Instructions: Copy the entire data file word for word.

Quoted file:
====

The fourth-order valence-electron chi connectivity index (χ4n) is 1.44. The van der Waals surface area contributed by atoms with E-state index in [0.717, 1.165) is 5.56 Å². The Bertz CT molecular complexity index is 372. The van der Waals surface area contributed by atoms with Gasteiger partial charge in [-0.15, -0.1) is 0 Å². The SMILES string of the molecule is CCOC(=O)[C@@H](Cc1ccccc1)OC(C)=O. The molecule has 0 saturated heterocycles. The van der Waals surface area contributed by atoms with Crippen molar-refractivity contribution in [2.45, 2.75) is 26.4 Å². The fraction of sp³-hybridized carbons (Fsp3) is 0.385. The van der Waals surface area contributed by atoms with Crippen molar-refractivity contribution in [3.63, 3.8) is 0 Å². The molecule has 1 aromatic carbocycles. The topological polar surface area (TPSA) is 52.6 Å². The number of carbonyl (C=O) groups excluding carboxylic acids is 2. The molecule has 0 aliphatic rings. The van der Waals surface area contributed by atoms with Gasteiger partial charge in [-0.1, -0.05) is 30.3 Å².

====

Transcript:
The fourth-order valence-electron chi connectivity index (χ4n) is 1.44. The van der Waals surface area contributed by atoms with E-state index in [0.717, 1.165) is 5.56 Å². The Bertz CT molecular complexity index is 372. The van der Waals surface area contributed by atoms with Gasteiger partial charge in [-0.15, -0.1) is 0 Å². The SMILES string of the molecule is CCOC(=O)[C@@H](Cc1ccccc1)OC(C)=O. The molecule has 0 saturated heterocycles. The van der Waals surface area contributed by atoms with Crippen molar-refractivity contribution in [2.45, 2.75) is 26.4 Å². The fraction of sp³-hybridized carbons (Fsp3) is 0.385. The van der Waals surface area contributed by atoms with Crippen molar-refractivity contribution in [3.63, 3.8) is 0 Å². The molecule has 1 aromatic carbocycles. The topological polar surface area (TPSA) is 52.6 Å². The number of carbonyl (C=O) groups excluding carboxylic acids is 2. The molecule has 0 aliphatic rings. The van der Waals surface area contributed by atoms with Gasteiger partial charge in [-0.1, -0.05) is 30.3 Å².